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Multi-staged semantic component checking based on formal methods

Composing complex systems from reusable components is a challenge for the end-user and developer. We have developed a multi-staged method for checking component composition both at static and dynamic level.
In the first stage we provide a method called Compression-Based Reasoning (CBR) to reason about expected or forbidden behaviour in component systems. Consistency rules (the specification) express (in the temporal logic language CTL) dynamic dependencies and constraints (dynamic with respect to the control flow). Model- checking is the underlying theory to process the static verification and has to be adapted for its usage in component-based systems. The process is to verify given temporal specifications (formalising intended behaviour) against the model derived from the real component system.

In CBR, characteristics of component systems (refinement, hierarchy, compression, piece-meal growth, and modularisation) are aimed at being exploited to minimise the gap between model and real component system as well as to minimise the state explosion problem. CBR defines a set of concepts incorporated in the model-checking procedure, i.e. it realises an application of formal model-checking verification to the domain of components. CBR is based on earlier approaches in feature interaction and aspect interaction. A subset of the concepts defined in CBR is realised in an appropriate model-checker implementation, the Component Verifier (CoV). These are: state grouping (explicit states with their properties), explicit NOT (to increase the expressiveness of the modelling language with respect to design knowledge), hierarchy and compression (allowing to express states composed from other states).

The second stage of the multi-staged semantic component checker concentrates on distributed component systems. Composing distributed components correctly rise to a challenge. Since in general, a composed component must guarantee transactions, i.e., the execution of simple services without interruption or interleaving with other services. Classic locking policies could lead to deadlocks or even would fail, as the simple Services do not know that they are part of more complex ones. UKA proposes an approach to guarantee the consistency and to avoid the deadlock. This approach is based on dynamic protocol checking. Protocols are sequencing constraints that describe legal execution of component services, especially transactions. Component protocols are defined on top of the classical component interface. The goal of the explicit specification of component protocols is to specify the needed constraints for composing components correctly.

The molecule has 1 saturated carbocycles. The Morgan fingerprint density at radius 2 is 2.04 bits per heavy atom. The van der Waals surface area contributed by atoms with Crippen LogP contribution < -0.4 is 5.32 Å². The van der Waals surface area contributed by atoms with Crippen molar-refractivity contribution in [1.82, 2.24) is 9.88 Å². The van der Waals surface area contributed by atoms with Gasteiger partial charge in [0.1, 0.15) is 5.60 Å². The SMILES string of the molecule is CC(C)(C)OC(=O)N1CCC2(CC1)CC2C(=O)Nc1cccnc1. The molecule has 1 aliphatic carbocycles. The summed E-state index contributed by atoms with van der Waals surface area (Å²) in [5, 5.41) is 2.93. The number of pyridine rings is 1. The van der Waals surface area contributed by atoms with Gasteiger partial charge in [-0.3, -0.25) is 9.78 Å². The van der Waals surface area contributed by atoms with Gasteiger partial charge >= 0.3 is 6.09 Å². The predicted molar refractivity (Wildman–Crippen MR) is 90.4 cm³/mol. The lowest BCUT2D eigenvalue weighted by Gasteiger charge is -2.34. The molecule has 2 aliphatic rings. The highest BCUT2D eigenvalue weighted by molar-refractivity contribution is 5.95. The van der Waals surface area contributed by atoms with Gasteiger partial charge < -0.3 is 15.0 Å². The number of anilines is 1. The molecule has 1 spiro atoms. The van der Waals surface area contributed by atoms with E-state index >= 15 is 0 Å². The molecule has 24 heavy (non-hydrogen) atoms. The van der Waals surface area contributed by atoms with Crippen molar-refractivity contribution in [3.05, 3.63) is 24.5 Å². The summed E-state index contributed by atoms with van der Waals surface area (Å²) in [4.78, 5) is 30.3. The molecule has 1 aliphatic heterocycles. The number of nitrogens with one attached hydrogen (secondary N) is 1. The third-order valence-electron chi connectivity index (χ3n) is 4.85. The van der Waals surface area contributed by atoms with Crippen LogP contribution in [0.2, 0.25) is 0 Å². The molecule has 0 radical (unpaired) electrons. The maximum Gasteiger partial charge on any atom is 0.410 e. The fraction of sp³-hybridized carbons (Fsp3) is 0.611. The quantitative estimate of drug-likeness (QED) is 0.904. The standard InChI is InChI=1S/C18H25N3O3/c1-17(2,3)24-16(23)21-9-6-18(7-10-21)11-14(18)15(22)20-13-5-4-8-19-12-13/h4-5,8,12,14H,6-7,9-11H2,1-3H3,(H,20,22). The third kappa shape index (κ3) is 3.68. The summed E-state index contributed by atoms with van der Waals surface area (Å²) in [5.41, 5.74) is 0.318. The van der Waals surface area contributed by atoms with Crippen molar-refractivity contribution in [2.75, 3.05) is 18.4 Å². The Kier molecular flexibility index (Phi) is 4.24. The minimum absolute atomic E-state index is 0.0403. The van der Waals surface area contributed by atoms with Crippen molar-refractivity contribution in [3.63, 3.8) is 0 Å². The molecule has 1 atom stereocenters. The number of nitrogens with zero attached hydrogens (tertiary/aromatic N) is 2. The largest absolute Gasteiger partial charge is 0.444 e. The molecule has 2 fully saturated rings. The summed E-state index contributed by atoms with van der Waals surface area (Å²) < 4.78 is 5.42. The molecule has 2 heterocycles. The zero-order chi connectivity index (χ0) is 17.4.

In our approach, we specify not only the provided protocols but also the required protocols for solving the problem described above. A component system is consistent if its component protocols are satisfied. The checking of component protocols is based on transaction technique which uses optimistic synchronization mechanisms to guarantee the consistency and avoiding of distributed deadlocks. Additional, our technique provides a distributed solution for checking protocols; i.e. there is no central instance that controls the entire component system. UKA has developed a tool called CoTaP (Composition of Transactional Protocols CoTaP) to check the composition of component protocols dynamically. CoTaP provides the protocol language TCPL (Transactional Component Protocol Language) to model the component protocols and the transactional properties of the protocols. From the component protocols, CoTaP generates the needed checker for individual components.

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Universitat Karlsruhe
Adenauerring 20a, Geb. 50.41
76128 Karlsruhe
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